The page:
Readings: II Samuel 16-17, Psalm 142, I Corinthians 8
I Corinthians 8: The Christians in Corinth struggled with eating meat, not because they were PETA activists running around preaching animal rights, but because the meat sold at the market had first been sacrificed to idols. (Here of course is a funny point of contention. I guess the meat was laid in front of the idols, and since they didn't eat any of it because they're stone, the meat was then taken and sold at market. It must be cost beneficial to have a stone god where you get all of your sacrifices back.) Eating the meat bought at market was considered an act of worship of the god. (By the way, the patron goddess of Corinth was Aphrodite (Venus), so they had other rituals...) Christians were unsure if they should eat the meat because they did not believe in the gods, so therefore eating meat sacrificed to a god that doesn't exist shouldn't be a problem, but some of them considered themselves worshiping the gods simply through the act of eating the meat, and couldn't mentally separate it.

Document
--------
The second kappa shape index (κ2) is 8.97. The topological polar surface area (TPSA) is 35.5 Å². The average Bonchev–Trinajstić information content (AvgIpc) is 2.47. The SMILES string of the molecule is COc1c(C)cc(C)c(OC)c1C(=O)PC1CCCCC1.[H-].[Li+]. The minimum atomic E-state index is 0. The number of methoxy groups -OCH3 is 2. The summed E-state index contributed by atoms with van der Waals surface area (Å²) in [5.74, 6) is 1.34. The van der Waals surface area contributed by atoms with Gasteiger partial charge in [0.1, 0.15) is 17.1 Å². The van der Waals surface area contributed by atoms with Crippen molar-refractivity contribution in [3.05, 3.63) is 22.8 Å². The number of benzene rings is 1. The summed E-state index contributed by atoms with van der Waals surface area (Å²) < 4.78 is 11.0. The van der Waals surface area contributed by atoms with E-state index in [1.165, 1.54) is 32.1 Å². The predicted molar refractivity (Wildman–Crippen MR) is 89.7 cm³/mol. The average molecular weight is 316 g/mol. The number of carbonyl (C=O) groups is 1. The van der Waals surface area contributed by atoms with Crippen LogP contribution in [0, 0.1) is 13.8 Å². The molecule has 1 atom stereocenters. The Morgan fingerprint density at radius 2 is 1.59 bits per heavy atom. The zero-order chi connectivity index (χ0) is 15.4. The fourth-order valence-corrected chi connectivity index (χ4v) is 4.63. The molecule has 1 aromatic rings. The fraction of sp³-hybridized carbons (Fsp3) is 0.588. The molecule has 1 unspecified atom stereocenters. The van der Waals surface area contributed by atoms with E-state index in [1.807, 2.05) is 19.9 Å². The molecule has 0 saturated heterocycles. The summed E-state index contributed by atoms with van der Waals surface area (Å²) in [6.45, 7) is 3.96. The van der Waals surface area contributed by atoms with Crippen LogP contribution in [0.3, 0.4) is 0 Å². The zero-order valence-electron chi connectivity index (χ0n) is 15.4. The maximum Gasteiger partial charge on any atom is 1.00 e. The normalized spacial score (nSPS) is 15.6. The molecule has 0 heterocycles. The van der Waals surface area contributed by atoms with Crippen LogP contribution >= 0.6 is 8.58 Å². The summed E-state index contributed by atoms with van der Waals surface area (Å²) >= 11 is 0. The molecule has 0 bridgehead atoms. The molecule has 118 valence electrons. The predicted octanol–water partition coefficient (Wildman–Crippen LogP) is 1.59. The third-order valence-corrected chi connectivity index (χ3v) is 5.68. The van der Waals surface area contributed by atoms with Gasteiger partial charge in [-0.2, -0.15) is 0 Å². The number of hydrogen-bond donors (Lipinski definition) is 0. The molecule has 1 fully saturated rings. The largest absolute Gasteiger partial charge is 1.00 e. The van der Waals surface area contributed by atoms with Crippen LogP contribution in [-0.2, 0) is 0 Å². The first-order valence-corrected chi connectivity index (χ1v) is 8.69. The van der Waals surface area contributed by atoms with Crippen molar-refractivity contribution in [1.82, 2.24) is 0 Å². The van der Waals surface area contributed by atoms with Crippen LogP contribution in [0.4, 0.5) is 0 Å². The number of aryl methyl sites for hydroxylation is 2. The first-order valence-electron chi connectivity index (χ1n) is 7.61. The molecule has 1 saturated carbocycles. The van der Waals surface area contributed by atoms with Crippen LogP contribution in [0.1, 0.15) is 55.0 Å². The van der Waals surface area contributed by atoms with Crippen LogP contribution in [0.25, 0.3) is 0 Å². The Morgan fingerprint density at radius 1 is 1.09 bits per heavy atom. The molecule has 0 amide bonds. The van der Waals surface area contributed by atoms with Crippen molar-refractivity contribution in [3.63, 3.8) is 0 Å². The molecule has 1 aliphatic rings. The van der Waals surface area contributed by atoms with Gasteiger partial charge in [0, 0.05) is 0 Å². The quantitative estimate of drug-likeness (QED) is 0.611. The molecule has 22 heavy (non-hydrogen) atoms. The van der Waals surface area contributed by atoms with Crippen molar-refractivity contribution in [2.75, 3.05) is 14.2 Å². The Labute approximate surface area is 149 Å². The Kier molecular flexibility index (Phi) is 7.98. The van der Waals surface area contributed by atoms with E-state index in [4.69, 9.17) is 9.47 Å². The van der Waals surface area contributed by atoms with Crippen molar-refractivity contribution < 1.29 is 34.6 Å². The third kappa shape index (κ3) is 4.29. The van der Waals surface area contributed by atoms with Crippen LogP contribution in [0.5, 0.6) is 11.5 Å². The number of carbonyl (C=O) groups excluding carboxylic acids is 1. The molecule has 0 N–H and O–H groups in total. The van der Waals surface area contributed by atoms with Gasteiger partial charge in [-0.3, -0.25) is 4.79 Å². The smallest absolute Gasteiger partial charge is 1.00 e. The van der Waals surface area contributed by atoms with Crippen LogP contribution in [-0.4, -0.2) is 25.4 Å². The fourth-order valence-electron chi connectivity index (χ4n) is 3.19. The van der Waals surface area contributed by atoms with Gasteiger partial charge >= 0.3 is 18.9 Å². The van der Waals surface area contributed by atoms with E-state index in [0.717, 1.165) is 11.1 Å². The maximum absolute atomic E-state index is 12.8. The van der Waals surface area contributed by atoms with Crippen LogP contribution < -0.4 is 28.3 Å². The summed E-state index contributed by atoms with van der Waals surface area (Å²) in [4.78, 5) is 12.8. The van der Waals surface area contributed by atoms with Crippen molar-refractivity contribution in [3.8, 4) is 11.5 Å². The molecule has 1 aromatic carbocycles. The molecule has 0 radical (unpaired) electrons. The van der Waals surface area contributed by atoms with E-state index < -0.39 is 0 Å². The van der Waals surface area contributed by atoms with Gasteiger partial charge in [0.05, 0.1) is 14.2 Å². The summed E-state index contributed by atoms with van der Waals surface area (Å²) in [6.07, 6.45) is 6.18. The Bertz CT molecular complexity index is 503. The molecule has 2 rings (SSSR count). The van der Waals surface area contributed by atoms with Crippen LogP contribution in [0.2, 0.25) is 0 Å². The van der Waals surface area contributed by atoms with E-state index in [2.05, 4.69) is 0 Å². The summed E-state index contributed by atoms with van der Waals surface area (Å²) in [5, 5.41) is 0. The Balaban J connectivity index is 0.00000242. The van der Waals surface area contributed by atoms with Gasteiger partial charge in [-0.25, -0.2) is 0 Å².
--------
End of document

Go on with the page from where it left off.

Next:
Paul's advice? Technically it's fine to eat the meat. God knows you are not worshiping the idols. However, because some people felt so guilty about it, they should not eat the meat. Here's the interesting thing. Paul says that those Christians were weaker than those who had a fuller understanding of God and knew that eating the meat was fine. An interesting concept--legalism is the result of weak faith.
However, Paul then says that those who were not weak were under the responsibility of making sure not to let their freedom cause someone else to stumble. That's the part of the chapter I always forget...